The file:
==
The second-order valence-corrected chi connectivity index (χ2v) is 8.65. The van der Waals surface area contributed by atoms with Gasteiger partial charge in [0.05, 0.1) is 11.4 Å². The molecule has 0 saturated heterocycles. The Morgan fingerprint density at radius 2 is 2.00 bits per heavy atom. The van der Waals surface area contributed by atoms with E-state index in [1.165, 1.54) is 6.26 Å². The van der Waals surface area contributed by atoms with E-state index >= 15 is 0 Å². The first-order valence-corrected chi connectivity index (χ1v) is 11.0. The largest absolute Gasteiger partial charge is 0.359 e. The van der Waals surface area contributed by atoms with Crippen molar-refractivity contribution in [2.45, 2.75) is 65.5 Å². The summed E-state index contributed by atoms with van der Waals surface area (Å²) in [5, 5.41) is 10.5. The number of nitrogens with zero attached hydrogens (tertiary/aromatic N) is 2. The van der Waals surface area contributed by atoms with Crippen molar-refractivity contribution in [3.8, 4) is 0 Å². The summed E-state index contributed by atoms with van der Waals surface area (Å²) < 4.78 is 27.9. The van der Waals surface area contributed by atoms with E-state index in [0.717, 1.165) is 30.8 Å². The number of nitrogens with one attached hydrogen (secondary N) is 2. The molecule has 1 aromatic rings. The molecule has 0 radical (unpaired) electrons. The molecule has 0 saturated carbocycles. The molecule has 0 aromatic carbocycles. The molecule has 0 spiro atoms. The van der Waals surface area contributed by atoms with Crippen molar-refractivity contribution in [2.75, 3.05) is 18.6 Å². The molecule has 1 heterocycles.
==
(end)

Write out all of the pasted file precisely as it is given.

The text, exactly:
The second-order valence-corrected chi connectivity index (χ2v) is 8.65. The van der Waals surface area contributed by atoms with Gasteiger partial charge in [0.05, 0.1) is 11.4 Å². The molecule has 0 saturated heterocycles. The Morgan fingerprint density at radius 2 is 2.00 bits per heavy atom. The van der Waals surface area contributed by atoms with E-state index in [1.165, 1.54) is 6.26 Å². The van der Waals surface area contributed by atoms with E-state index >= 15 is 0 Å². The first-order valence-corrected chi connectivity index (χ1v) is 11.0. The largest absolute Gasteiger partial charge is 0.359 e. The van der Waals surface area contributed by atoms with Crippen molar-refractivity contribution in [2.45, 2.75) is 65.5 Å². The summed E-state index contributed by atoms with van der Waals surface area (Å²) in [5, 5.41) is 10.5. The number of nitrogens with zero attached hydrogens (tertiary/aromatic N) is 2. The van der Waals surface area contributed by atoms with Crippen molar-refractivity contribution in [3.8, 4) is 0 Å². The summed E-state index contributed by atoms with van der Waals surface area (Å²) < 4.78 is 27.9. The van der Waals surface area contributed by atoms with E-state index in [0.717, 1.165) is 30.8 Å². The number of nitrogens with one attached hydrogen (secondary N) is 2. The molecule has 1 aromatic rings. The molecule has 0 radical (unpaired) electrons. The molecule has 0 saturated carbocycles. The molecule has 0 aromatic carbocycles. The molecule has 0 spiro atoms. The van der Waals surface area contributed by atoms with Crippen molar-refractivity contribution in [2.75, 3.05) is 18.6 Å². The molecule has 1 heterocycles.